If you have been an Electronics student in your youth, audio amplifiers are probably one of the first practical applications of this discipline you have run into.
When you understand the potential of Electronics, you become eager to build something with your hands. You know well that the satisfaction you get when you see your creature working—no matter how much time and energy it has cost—is just priceless! So you start looking for a cool project to put your hands on. Since almost everybody likes music and because it requires few notions, often the Electronics students choose the audio amplifier as their own “baptism of fire”. Some of them click during this experience. If this happens, they’ll likely join the audiophiles community then. Tons of resources—websites, forums, chat rooms etc.—are available on the Internet, dealing with these people’s passion, defined as
high-fidelity sound reproduction
I am not and I have never been an audiophile. However, I have read a lot of stuff and I have built some audio amplifiers (class D and T). I think that this world is really fascinating. Even if it is based on solid technical and scientific knowledge, the human factor is dominant. At the end of the day, in fact, the perception of sound is a process that involves psychological responses, as well as physical mechanisms . As a consequence, it is quite different with regard to the other typical fields of engineering, because objective criteria (such as instrumental measurements) are not enough to determine how good a product is .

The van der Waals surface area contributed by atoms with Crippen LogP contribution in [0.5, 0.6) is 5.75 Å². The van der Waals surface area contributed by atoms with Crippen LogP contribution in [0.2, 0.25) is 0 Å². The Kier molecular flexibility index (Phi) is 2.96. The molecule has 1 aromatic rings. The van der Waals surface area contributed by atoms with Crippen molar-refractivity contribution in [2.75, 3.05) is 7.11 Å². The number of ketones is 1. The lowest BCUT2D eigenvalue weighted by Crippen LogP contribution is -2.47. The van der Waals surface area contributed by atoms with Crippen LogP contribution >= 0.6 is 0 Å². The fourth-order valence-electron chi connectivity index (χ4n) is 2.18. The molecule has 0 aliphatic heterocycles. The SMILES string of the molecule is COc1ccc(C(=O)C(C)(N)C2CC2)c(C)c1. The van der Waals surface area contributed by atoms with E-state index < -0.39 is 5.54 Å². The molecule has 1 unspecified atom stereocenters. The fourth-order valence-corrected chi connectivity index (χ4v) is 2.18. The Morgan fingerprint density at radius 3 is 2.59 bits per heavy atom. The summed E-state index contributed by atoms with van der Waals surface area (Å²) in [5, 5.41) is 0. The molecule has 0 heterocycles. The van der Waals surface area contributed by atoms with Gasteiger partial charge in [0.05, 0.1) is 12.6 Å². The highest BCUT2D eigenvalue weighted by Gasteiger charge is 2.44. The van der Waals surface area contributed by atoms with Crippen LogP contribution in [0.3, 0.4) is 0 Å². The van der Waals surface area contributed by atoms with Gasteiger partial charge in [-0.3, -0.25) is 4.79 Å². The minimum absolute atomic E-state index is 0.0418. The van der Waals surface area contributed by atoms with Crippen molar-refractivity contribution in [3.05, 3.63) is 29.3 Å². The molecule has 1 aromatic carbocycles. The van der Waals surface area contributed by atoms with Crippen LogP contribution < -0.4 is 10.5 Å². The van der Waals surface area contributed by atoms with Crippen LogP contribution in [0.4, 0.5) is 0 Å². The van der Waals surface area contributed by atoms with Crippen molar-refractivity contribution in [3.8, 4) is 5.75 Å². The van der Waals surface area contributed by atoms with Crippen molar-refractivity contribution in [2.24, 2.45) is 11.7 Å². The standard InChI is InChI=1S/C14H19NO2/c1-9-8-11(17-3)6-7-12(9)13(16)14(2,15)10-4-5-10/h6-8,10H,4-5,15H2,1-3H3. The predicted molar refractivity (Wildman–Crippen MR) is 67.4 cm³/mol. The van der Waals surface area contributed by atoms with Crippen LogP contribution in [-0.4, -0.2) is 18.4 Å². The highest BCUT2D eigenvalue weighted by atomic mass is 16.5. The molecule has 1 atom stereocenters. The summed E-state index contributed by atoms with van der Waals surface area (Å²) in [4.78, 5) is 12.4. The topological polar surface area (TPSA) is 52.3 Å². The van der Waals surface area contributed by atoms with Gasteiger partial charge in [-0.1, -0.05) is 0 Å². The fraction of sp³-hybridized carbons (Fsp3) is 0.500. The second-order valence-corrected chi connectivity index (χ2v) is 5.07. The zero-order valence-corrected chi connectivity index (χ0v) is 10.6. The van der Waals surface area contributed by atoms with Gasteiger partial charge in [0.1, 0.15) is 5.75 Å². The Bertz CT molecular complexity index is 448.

All of this provides designers a great freedom to find esoteric solutions and to experiments innovative ideas. An outstanding example of this approach is the great AmpDiVa technology developed by my good friend Marco Rampin. He has been able to combine the use of vacuum tubes, fiber optic cables and digital amplification in one product! Amazing! I’m really happy for helping him a little bit at the beginning of the project. His amplifiers—also available here as development kits—have been acknowledged as one of the best projects of the Maker Faire Rome 2015.
 Psychoacoustics studies this matter.
 Of course, this is true for the amplifiers but it holds for other devices of the audio chain as well (i.e. speakers and cables).